NZIM Future Indicators – Research starts on next Capability Index

When the national debate escalated as the nation’s economic fortunes fell, at least in terms of our sliding OECD performance ranking, the New Zealand Institute of Management made strategic decision to act and find out more about the management capability of its members and New Zealand managers in general. The NZIM Management Capability Index (MCI), released for the first time at the end of last year, was the outcome of that action.
Now, NZIM is back in the market collecting data from managers around the country to compile the Index for second year. The process will be the first measure of progress or slippage against changes over the past 12 months, allowing us to build database and to start tracking trends that will provide invaluable indicators for the future.
NZIM developed the Index because, quite frankly, we did not know much about the long-term effectiveness of New Zealand’s training and development programmes and how they contribute to raising management competency levels.
The problem at the outset was just how to define capability and, in particular management capability. The Concise Oxford Dictionary defines capability as: “ability, power – the condition of being capable; an undeveloped or unused faculty”. In another context, it refers to it as an ability to undertake specific tasks and operations. The problem, therefore, was to agree on how we could measure capability if we could not satisfactorily define it. Some researchers have defined management capability as the skills, knowledge and personal attributes required by manager to effectively perform the functions associated with management in workplace situation.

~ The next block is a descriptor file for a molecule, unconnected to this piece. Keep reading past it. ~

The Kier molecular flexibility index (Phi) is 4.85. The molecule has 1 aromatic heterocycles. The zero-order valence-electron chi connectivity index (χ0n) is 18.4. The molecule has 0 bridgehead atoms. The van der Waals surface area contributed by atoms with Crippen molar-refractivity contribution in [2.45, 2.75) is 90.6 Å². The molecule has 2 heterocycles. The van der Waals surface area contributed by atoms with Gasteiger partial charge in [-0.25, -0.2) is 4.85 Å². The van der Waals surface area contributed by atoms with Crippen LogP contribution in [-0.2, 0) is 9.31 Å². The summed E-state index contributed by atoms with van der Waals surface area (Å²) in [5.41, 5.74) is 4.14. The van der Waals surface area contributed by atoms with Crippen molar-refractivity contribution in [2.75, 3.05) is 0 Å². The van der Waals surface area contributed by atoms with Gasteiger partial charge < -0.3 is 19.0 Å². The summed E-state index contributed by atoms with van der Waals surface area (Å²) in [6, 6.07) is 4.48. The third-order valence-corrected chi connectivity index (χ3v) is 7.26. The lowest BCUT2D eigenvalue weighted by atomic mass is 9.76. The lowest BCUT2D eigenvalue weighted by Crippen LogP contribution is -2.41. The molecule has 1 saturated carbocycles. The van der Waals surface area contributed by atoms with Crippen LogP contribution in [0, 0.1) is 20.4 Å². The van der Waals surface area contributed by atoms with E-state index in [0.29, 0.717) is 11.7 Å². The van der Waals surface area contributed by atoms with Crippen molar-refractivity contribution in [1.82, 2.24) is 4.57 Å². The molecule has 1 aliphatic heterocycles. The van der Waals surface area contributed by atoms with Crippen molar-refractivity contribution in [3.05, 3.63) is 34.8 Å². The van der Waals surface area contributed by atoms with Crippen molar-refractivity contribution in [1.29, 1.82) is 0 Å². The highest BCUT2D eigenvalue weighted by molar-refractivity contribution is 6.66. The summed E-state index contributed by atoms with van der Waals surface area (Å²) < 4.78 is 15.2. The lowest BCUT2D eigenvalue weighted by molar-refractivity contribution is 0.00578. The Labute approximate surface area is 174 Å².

Key practices
NZIM decided that management capability was demonstrated in business and/or organisation performance and was the result of management leadership and competence in the key management practices that lead to sustainable business performance and business growth. The measurement of management capability must therefore link the application of management skills and abilities (management practice and competencies) to the results achieved and which reflect performance.
As far as we know, no other country yet attempts to measure management capability. But they are interested in doing so and that interest has us talking with other management organisations in America, Australia and number of Asia/Pacific countries.
The primary value of the NZIM MCI for any enterprise that takes part in the evaluation process is firstly in identifying where improvements can be made, and then comparing those results or trends against other organisations, both in New Zealand and internationally. Improving management capability, and through that the performance of the organisation must, ultimately, result in the organisation achieving its true potential.
Since release of the Index, the Government has moved to look more deeply at the issue of management capability and development. It allocated funding in the Budget through the Ministry of Economic Development to improve understanding and support action in the private and public sectors to improve management capability, particularly among the nation’s many small to medium sized enterprises. The funding will be used, in part, for research to develop indicators to assess capability over the longer term including the types and quantity of management skills businesses need.

Government support